The rules of dog owner liability for bites and other injuries vary from state to state, and so do the owner's options for avoiding legal responsibility when facing a dog bite-related civil lawsuit. In this article, we'll:
When it comes to the substance of a dog bite lawsuit, a defendant dog owner can usually "win" (avoid liability) in one of two ways:
In any given personal injury lawsuit, including dog bite injury claims, the plaintiff is required to prove that the defendant is liable for the incident that led to the harm. The plaintiff must present evidence that convinces the judge or jury that it is "more likely than not" (i.e. better than 50/50) that the plaintiff's version of events is true. Exactly what the plaintiff will need to prove will depend on the dog owner liability rules in place in a given state. We'll get into those details below.
A successful affirmative defense, on the other hand, allows a defendant to win the case even if the plaintiff proved all required elements. Instead of disproving the plaintiff's case by arguing that the evidence is weak (or non-existent), the defendant presents other evidence that proves an "affirmative" defense. A common example is the statute of limitations: a plaintiff with an otherwise winning case will lose if the defendant proves that the plaintiff did not start the lawsuit on time.
The defendant's tactics for disproving the plaintiff's case will depend on the dog owner liability rules in place in the state. Most states follow either "strict liability" or "one-bite"/negligence rules.
In a state with a strict liability dog bite statute, disproving a plaintiff's case will probably be difficult. Although the statutes vary, many "strict liability" states have a rule along these lines:
If the plaintiff was somewhere he or she was legally allowed to be, and did nothing to provoke the dog, the dog owner is liable if the animal bit or otherwise attacked the plaintiff.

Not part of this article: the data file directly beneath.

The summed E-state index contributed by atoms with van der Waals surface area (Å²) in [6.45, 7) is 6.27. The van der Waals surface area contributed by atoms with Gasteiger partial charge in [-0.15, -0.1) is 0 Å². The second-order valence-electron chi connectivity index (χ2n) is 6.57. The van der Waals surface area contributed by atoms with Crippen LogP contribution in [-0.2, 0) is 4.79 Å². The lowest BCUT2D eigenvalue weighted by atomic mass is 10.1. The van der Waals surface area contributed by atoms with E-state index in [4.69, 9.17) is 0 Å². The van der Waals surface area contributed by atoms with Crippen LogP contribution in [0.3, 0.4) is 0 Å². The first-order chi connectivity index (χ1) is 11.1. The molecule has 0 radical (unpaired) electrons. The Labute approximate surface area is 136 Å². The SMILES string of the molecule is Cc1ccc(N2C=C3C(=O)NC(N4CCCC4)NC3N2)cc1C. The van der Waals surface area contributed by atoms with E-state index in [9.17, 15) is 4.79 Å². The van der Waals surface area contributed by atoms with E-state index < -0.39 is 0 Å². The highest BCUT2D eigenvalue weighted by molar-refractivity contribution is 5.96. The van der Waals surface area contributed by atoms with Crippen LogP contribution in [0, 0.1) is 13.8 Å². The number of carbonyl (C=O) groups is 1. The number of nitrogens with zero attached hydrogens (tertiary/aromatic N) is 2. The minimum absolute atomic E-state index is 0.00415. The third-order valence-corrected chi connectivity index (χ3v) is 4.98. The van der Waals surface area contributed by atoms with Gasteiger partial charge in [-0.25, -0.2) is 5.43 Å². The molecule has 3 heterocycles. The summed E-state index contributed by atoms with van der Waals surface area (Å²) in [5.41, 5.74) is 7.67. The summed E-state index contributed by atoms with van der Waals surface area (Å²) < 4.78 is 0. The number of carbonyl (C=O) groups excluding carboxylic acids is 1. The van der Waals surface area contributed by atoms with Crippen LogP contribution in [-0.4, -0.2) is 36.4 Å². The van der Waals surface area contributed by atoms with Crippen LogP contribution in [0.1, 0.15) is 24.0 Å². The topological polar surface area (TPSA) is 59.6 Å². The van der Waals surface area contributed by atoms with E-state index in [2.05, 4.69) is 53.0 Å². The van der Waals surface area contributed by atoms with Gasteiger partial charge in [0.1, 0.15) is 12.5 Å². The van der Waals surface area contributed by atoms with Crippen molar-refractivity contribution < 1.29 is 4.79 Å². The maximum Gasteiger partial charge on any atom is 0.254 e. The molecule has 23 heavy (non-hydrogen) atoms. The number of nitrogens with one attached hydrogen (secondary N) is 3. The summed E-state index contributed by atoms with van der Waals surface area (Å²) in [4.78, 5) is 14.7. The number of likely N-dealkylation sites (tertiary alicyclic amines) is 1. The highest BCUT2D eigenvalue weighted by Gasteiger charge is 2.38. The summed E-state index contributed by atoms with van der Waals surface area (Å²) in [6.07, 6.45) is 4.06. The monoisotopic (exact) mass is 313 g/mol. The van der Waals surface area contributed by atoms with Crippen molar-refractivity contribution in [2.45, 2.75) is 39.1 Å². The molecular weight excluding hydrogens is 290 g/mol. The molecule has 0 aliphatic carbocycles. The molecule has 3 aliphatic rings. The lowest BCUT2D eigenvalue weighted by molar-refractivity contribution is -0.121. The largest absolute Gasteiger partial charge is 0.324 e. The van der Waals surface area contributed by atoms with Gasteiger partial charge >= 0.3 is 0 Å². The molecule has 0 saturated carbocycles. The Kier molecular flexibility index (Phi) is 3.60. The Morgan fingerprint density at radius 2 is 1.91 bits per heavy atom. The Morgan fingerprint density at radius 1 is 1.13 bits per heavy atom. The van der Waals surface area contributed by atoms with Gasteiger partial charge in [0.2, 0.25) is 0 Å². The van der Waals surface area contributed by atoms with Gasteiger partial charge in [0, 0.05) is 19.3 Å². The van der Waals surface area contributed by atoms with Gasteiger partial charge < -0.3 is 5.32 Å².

In some states, the animal must meet the definition of a "dangerous dog" in order for strict liability to apply. Other states have carved out still more requirements for when strict liability will come into play.
A defendant has few defenses in states that have a strict liability dog bite statute, other than arguing the plaintiff didn't have a legal right to be where he or she was (the plaintiff was trespassing, in other words), that the plaintiff provoked the dog, or otherwise claiming that some key element for application of strict liability hasn't been met.
In states that don't follow "strict liability" for dog owners (or when the requirements for strict liability aren't met in a strict liability state), the dog owner might have an easier time. In "one bite" or negligence cases, the defendant's first option for winning often lies in convincing the judge or jury that the plaintiff's evidence is too weak to satisfy the "more likely than not" standard. If the defendant successfully does that, the plaintiff loses the case. A common example would be convincing the jury that the plaintiff's one witness didn't remember enough about the dog bite (who was where, whether the dog was provoked, etc.).
The defendant can also try to convince the judge that the defendant did not owe any legal duty of care to the plaintiff under the circumstances. One way to do this is to show that the defendant did not own or was not in control of the dog at the time of the incident. It is always up to a judge (not a jury) to determine if a duty is owed, and the facts of a case may create other unique opportunities to argue that the circumstances surrounding the bite did not involve the defendant's duty of due care.
Another way to disprove a plaintiff's negligence case is to convince the judge or jury that the defendant could not reasonably have known that the dog might bite someone. Before the advent of dog bite statutes, this was probably the most common way for a defendant to win a dog bite case. If a dog had never bitten someone before and showed no signs of being "that kind of dog," a defendant would not usually be held liable.
If the plaintiff was trespassing at the time of the bite, the owner will probably not be liable for the plaintiff's injuries. Learn more about homeowner liability when a dog bites a trespasser.
As touched on above, if the plaintiff in some way provoked the dog that eventually bit him or her, that might also provide an affirmative defense. Some dog bite statutes, however, do not allow a provocation defense. In states that do allow the defense—either by statute or through court decision "precedent"—it may be the plaintiff's responsibility to establish that he or she did not provoke the dog, either intentionally or unintentionally. The defendant can then either argue that the plaintiff failed to give convincing evidence of no provocation, or can give his or her own evidence that the plaintiff actually did provoke the dog.
A defendant may also be able to argue that the plaintiff contributed to the dog bite or "assumed the risk" of a dog bite. A classic example might be the delivery person who sees that a barking dog is off of his chain in a yard, but attempts to enter the yard anyway. Remember though, that these affirmative defenses will generally not be available in a state with a strict liability dog bite statute.
If you find yourself on either side of a dog bite claim—as a dog owner or as someone who suffered a bite or other injury—it may be time to discuss your situation with a personal injury lawyer.